Sometimes you need to update data in a table and then update data in another table but based on a filter condition found from the first table. Specifically have you had to do this in the past?
-- ... UPDATE Users SET Verified = 1 FROM Logins WHERE EmailAddress = @EmailAddress DECLARE @UserId INT; SELECT TOP 1 @UserId = UserId FROM Logins WHERE EmailAddress = @EmailAddress UPDATE Users SET State = 2 -- Verified WHERE Id = @UserId -- ...
This is not only inefficient (from an execution plan perspective) but also prone to race conditions and requires more code. The simpler and safer alternative is to use the OUTPUT clause of the UPDATE.
Here’s how :
DECLARE @UserIdTable TABLE ( Id INT ); UPDATE Users SET Verified = 1 OUTPUT UserId INTO @UserIdTable FROM Logins WHERE EmailAddress = @EmailAddress DECLARE @UserId INT = SELECT TOP 1 Id FROM @UserIdTable; UPDATE Users SET State = 2 -- Verified WHERE Id = @UserId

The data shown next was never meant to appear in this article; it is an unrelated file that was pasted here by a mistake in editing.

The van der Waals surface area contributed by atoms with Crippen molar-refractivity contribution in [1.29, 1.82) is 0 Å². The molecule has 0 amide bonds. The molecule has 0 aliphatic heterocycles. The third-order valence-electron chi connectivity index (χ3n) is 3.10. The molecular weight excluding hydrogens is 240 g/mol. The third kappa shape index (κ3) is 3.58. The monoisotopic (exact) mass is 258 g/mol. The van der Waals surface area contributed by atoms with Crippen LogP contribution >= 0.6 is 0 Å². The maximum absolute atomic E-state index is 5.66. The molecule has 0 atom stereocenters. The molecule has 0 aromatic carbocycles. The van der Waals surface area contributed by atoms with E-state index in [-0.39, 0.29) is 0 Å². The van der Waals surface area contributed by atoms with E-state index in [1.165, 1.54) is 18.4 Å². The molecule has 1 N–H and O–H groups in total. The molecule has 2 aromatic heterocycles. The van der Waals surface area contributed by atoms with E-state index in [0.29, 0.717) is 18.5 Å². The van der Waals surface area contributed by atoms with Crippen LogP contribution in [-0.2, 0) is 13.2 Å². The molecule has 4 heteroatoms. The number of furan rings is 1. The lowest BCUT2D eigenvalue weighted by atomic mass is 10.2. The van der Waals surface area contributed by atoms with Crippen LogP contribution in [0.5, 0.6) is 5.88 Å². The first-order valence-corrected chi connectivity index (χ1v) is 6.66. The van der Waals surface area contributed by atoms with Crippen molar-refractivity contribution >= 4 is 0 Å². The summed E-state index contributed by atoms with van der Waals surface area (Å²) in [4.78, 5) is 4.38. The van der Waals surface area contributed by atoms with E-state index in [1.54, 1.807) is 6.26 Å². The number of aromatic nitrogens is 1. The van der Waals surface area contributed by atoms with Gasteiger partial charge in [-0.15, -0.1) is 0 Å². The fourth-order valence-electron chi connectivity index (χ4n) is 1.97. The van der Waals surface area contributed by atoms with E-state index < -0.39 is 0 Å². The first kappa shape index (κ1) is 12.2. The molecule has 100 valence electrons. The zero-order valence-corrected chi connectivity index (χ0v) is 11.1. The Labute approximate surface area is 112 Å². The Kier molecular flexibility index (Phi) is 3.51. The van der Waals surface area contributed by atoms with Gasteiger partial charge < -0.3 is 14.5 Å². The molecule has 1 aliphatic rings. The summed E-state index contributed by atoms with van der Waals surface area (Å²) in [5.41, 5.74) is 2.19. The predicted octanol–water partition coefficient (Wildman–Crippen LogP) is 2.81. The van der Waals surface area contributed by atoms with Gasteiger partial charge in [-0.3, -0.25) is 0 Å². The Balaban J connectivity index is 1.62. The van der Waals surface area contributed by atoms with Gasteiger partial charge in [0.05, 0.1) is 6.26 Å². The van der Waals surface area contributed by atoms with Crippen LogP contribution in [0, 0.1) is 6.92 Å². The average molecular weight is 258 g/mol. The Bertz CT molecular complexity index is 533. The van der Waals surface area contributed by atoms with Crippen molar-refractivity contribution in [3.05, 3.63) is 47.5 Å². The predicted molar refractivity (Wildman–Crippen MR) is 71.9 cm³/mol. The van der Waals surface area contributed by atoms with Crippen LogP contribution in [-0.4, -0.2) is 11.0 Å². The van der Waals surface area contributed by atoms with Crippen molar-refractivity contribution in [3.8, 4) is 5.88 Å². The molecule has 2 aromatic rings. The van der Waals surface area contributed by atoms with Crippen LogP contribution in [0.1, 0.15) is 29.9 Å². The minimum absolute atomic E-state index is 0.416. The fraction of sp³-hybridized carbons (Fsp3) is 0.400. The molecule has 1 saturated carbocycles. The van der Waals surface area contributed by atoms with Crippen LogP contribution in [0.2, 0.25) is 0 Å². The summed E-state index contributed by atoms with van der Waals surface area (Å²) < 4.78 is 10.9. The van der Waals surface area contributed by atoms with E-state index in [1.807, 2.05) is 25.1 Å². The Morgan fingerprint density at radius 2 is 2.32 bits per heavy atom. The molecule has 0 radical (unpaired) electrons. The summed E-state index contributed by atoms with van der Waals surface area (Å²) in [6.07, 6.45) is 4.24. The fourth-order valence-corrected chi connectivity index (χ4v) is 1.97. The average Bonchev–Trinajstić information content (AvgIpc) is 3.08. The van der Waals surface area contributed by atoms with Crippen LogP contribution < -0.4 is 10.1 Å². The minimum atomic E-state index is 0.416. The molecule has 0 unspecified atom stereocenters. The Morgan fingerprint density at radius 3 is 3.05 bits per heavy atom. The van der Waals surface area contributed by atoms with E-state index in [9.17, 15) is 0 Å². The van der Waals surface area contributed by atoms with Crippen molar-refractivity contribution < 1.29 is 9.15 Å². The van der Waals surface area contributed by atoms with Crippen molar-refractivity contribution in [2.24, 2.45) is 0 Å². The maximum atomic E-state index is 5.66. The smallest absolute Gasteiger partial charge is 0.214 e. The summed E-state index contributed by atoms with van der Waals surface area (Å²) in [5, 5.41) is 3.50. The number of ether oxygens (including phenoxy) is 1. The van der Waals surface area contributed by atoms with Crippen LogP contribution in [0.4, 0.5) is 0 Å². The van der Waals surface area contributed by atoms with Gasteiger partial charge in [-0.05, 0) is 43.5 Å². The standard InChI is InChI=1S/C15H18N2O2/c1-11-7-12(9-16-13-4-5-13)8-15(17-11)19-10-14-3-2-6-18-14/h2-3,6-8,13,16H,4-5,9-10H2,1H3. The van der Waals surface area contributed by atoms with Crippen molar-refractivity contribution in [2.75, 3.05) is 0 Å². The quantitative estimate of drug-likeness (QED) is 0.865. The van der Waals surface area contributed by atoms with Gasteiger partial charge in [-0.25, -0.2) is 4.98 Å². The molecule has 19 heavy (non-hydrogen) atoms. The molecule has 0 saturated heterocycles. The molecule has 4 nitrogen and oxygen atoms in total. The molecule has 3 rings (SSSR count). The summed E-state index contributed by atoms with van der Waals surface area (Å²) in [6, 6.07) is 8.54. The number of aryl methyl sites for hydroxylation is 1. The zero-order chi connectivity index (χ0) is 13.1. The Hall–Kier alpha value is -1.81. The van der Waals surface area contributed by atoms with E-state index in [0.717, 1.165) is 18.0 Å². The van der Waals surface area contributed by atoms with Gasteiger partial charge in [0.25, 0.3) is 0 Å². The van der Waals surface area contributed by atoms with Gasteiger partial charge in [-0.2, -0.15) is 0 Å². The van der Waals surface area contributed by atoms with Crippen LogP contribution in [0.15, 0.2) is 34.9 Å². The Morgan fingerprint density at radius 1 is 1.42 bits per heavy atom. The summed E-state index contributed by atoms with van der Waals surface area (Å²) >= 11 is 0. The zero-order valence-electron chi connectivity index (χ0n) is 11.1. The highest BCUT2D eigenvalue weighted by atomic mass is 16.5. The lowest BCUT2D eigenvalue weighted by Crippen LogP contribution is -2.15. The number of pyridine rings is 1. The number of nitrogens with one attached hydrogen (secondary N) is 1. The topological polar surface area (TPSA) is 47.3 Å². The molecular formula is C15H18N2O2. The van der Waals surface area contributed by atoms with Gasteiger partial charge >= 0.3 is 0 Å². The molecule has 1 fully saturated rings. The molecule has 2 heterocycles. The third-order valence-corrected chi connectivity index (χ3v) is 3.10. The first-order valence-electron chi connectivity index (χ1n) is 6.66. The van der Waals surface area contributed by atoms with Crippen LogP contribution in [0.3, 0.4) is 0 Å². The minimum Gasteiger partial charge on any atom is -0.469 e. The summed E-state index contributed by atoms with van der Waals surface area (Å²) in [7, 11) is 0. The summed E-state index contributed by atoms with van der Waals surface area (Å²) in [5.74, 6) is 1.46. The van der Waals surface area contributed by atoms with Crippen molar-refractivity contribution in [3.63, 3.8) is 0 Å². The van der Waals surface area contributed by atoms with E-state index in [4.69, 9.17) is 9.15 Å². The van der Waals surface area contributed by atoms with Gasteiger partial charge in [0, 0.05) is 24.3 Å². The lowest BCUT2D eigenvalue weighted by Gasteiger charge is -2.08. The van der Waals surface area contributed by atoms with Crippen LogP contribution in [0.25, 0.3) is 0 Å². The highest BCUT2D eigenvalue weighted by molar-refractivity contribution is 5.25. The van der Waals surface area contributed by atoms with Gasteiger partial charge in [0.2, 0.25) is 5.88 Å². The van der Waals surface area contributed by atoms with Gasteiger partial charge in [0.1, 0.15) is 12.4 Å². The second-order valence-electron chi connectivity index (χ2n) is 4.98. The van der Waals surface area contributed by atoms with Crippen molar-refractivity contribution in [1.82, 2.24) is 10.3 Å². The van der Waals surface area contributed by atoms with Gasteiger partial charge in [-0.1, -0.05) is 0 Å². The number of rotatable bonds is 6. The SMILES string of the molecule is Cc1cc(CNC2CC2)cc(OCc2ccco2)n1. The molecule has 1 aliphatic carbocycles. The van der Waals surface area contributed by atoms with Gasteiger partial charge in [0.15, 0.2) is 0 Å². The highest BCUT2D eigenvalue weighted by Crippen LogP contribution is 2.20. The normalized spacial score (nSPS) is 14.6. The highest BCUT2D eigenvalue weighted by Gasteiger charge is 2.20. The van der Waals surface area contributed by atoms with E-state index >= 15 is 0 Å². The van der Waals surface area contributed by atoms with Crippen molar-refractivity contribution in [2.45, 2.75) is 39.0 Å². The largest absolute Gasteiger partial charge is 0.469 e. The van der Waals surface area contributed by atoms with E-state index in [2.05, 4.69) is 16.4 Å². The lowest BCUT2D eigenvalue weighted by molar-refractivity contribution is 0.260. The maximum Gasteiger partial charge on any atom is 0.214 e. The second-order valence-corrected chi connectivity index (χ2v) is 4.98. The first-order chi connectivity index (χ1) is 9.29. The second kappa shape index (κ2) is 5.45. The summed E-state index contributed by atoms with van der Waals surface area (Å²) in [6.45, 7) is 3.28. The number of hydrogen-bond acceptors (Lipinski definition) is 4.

In the above code sample I take advantage of the new declare and initialize syntax introduced in SQL Server 2008. The OUTPUT clause has been introduced in SQL Server 2005 so nothing here is really news.
Another simplification that I hoped it was possible was to avoid the declaration of the local table variable and just push the OUTPUT into the local variable (@UserId) but it seems you can’t.
I found out about the OUTPUT clause recently from Remus Rusanu’s blog post about implementing queues with tables. These have, usually, high concurrency and any race condition that might occur will occur. OUTPUT is usually the best way to solve it.